All-Time Albums: #4


TEARS FOR FEARS Songs From The Big Chair

1 Shout 6:32 (UK single, #4)
The Working Hour 6:31
Everybody Wants To Rule The World 4:11 (UK single, #2)
Mothers Talk 5:10 (UK single, #14)
5 I Believe 4:54 (UK single re-recorded, #23)
6 Broken 2:38
7 Head Over Heels / Broken (Live) 5:02 (Head Over Heels UK single, #12)
8 Listen 6:49

…AKA How To Turn Around A Faltering Career.

Come the start of 1984, Tears For Fears were at something of a crossroads; barely a year after making a breakthrough with Mad World and their chart-topping debut album The Hurting. Quickly becoming a favourite of the Smash Hits crowd thanks to catchy tunes set to (very) introspective and (very) angst-ridden lyrics and preoccupations, Curt and Roland were faced with following up such a successful record. The first result was a single, The Way You Are; a weird, awkward thing with a jerky offbeat rhythm and no actual chorus. And not much of a tune, if we’re honest. It stalled at #24 on the UK chart, breaking a sequence of three consecutive Top 5 hits. Tears For Fears found themselves quite literally “going far, getting nowhere” the way they were.

And so, gentlemen, time for a rethink.

The best description of the sound of Songs From The Big Chair is muscular. It has oomph. Quite probably, it is the first Stadium Pop record of its era. On occasion, you suspect they have over-compensated for what they felt was wrong with The Way You Are; certainly the frantic (but fantastic) Mothers Talk is a fully tooled-up, pumped-up workout that must have felt like the creative equivalent of tossing out all the old rubbish and starting anew (“Frankie Goes To Hollywood meets a garage rock band”, was how they saw it). The version which ended up on the album was slightly different to the single mix bestowed upon a rather surprised public in the summer of 1984, and they would re-record it again in 1986 for the US market. Mothers Talk still only reached #14, but the corner had been turned and, along with the concept behind its experimental B-side “The Big Chair”, had laid the foundations for that difficult second album.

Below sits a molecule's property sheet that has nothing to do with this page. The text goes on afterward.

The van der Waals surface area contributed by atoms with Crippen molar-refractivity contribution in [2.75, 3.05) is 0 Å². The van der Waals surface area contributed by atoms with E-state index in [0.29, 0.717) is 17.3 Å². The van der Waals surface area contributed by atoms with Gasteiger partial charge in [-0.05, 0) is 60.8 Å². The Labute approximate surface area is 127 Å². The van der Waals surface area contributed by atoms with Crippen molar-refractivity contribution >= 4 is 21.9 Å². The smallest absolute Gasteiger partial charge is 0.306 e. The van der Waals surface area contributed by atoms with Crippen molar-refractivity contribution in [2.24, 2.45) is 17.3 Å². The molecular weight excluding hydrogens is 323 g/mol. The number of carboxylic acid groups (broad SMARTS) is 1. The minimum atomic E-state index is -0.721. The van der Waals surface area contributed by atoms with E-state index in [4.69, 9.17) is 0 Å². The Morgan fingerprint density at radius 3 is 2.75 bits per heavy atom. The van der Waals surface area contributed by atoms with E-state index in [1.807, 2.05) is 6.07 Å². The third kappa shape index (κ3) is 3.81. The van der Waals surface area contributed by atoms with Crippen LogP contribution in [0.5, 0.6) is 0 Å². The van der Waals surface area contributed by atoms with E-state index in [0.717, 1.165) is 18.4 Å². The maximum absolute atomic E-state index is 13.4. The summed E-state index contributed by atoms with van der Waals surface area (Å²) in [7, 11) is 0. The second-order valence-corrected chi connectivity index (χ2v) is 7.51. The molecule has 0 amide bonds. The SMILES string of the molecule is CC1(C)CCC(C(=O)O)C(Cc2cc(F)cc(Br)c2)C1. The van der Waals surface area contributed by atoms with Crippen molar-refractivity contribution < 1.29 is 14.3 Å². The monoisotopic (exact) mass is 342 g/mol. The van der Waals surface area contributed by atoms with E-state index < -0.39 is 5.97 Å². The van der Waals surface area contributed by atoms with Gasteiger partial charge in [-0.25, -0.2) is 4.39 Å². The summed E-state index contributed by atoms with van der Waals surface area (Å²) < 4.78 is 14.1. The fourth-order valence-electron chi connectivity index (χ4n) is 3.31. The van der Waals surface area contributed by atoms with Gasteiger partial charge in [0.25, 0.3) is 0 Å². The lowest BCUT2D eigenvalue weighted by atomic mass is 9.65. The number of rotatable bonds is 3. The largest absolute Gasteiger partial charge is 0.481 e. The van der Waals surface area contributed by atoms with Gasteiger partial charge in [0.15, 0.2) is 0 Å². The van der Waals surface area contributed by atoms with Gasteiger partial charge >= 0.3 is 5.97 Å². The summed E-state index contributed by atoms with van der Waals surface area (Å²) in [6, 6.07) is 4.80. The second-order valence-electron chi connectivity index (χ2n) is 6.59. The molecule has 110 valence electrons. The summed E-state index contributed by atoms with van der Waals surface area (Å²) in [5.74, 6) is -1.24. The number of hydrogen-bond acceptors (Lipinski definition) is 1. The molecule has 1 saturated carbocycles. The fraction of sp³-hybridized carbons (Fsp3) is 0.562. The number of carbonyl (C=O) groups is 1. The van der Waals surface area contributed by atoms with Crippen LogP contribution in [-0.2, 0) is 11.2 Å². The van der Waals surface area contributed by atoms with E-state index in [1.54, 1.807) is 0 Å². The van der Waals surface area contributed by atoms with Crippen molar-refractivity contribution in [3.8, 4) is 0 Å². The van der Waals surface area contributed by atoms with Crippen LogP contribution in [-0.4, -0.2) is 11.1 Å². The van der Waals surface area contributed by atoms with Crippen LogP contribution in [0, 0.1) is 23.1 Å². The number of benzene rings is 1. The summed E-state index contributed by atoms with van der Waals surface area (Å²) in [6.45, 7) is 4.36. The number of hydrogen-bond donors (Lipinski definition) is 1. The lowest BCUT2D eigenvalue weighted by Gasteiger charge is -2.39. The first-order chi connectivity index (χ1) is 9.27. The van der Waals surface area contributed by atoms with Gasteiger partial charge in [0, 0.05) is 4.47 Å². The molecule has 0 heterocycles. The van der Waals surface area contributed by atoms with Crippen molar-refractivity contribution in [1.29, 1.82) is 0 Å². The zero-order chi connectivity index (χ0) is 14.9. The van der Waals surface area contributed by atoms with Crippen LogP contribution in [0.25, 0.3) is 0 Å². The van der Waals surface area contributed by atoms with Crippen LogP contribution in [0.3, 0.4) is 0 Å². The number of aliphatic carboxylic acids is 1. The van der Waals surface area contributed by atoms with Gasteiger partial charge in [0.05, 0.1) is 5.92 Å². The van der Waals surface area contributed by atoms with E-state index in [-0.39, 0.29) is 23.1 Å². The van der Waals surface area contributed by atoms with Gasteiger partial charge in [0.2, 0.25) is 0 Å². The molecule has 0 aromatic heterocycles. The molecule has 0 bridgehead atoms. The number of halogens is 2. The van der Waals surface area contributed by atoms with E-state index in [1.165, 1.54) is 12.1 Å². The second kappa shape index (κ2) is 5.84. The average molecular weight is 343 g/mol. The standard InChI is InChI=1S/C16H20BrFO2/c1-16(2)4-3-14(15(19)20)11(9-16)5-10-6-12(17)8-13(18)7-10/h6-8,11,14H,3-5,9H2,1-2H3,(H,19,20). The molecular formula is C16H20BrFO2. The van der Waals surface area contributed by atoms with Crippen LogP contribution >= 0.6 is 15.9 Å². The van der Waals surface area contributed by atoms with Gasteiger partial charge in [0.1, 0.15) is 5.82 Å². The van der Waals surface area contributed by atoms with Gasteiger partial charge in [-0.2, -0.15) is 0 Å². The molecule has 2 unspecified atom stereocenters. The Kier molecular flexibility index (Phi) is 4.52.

Shout appeared a few months later, purposeful and anthemic, yet it still took a while to wind its way up the Top 40 (an opening run of 45-35-32 must have sent the Polygram bods into a cold sweat). Once there, however, it established itself as a modern classic, and re-established the duo as major popstars. From the “oh shit, what now?” feelings of New Year 1984, to “look ma, we’re on top of the world” (well, a cliff on the south coast anyway) 12 months later. Next up, Head Over Heels.

Or not. Despite this confident assertion on the sleevenotes accompanying Shout, the strategy changed and it was Everybody Wants To Rule The World that launched the album campaign, and their American career. Based on “Waterfront” by Simple Minds, it was the track which really made Songs From The Big Chair the global, multi-platinum phenomenon it became. It’s a pure pop song, magical in its apparent simplicity, and perfect for Curt Smith to take on lead vocal duties for the first time since Pale Shelter several singles before.

The rest of the album was given towards weightier topics, save for Head Over Heels which ended up in a Broken sandwich (and thus became a nightmare for all C90 compilation addicts the world over). The Working Hour was its undoubted centrepiece, a Roland tour-de-force based on a simple, but effective, cascading chord sequence. By placing it next to Shout, the album was almost 15 minutes in before the third song began, a brave move for an Eighties pop band (“so sad we had to fade it” indeed!).

Side Two was even braver, opening with the self-styled soul baring balladry of I Believe. Again, it would be revisited – as “A Soulful Re-Recording” – for single release, the earnestness of the new subtitle a sign of things to come, as that elusive artistic authenticity nearly sent them mad in the (four year) course of recording The Seeds Of Love. Broken sounded like a leftover from The Hurting era, and it was even performed as part of their live shows during the tour for that album. Old song segues into new song which segues into a “Live” version of the old song, which itself blends into a graceful instrumental about the Russian Revolution, does not sound like the best formula for a best-selling album, but nobody seemed to mind. Listen also worked extremely well as the closing music during the Big Chair tour.

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